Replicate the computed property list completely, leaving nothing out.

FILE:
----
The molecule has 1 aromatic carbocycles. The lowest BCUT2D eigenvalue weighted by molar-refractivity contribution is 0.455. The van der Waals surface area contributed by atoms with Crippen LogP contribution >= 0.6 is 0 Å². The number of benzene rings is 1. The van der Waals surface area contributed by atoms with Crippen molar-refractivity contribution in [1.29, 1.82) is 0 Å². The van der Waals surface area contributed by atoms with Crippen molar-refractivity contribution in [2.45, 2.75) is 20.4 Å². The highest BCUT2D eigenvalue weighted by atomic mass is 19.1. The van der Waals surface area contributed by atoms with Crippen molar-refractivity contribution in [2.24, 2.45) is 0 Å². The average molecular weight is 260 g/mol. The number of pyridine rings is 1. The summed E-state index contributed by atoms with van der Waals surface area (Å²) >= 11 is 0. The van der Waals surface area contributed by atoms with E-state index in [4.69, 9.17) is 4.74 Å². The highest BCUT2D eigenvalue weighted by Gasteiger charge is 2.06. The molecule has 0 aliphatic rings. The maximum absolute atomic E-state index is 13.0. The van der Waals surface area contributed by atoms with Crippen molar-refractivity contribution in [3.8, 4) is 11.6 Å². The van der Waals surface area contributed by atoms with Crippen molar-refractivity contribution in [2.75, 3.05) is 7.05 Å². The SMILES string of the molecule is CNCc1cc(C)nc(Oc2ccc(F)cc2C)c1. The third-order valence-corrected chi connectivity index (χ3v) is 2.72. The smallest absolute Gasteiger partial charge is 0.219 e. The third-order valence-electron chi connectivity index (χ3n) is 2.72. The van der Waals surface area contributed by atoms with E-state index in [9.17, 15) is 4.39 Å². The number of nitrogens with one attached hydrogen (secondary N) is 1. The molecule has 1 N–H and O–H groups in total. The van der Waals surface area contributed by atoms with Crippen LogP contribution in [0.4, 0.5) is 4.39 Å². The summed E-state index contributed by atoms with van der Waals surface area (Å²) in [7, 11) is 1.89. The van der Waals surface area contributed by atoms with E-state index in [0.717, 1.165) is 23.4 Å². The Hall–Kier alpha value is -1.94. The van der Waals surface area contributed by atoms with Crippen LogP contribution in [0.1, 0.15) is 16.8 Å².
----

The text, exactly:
The molecule has 1 aromatic carbocycles. The lowest BCUT2D eigenvalue weighted by molar-refractivity contribution is 0.455. The van der Waals surface area contributed by atoms with Crippen LogP contribution >= 0.6 is 0 Å². The number of benzene rings is 1. The van der Waals surface area contributed by atoms with Crippen molar-refractivity contribution in [1.29, 1.82) is 0 Å². The van der Waals surface area contributed by atoms with Crippen molar-refractivity contribution in [2.45, 2.75) is 20.4 Å². The highest BCUT2D eigenvalue weighted by atomic mass is 19.1. The van der Waals surface area contributed by atoms with Crippen molar-refractivity contribution in [2.24, 2.45) is 0 Å². The average molecular weight is 260 g/mol. The number of pyridine rings is 1. The summed E-state index contributed by atoms with van der Waals surface area (Å²) >= 11 is 0. The van der Waals surface area contributed by atoms with E-state index in [4.69, 9.17) is 4.74 Å². The highest BCUT2D eigenvalue weighted by Gasteiger charge is 2.06. The molecule has 0 aliphatic rings. The maximum absolute atomic E-state index is 13.0. The van der Waals surface area contributed by atoms with Crippen molar-refractivity contribution in [3.8, 4) is 11.6 Å². The van der Waals surface area contributed by atoms with Crippen molar-refractivity contribution in [2.75, 3.05) is 7.05 Å². The SMILES string of the molecule is CNCc1cc(C)nc(Oc2ccc(F)cc2C)c1. The third-order valence-corrected chi connectivity index (χ3v) is 2.72. The smallest absolute Gasteiger partial charge is 0.219 e. The third-order valence-electron chi connectivity index (χ3n) is 2.72. The van der Waals surface area contributed by atoms with E-state index in [9.17, 15) is 4.39 Å². The number of nitrogens with one attached hydrogen (secondary N) is 1. The molecule has 1 N–H and O–H groups in total. The van der Waals surface area contributed by atoms with Crippen LogP contribution in [0.4, 0.5) is 4.39 Å². The summed E-state index contributed by atoms with van der Waals surface area (Å²) in [7, 11) is 1.89. The van der Waals surface area contributed by atoms with E-state index in [0.717, 1.165) is 23.4 Å². The Hall–Kier alpha value is -1.94. The van der Waals surface area contributed by atoms with Crippen LogP contribution in [0.1, 0.15) is 16.8 Å².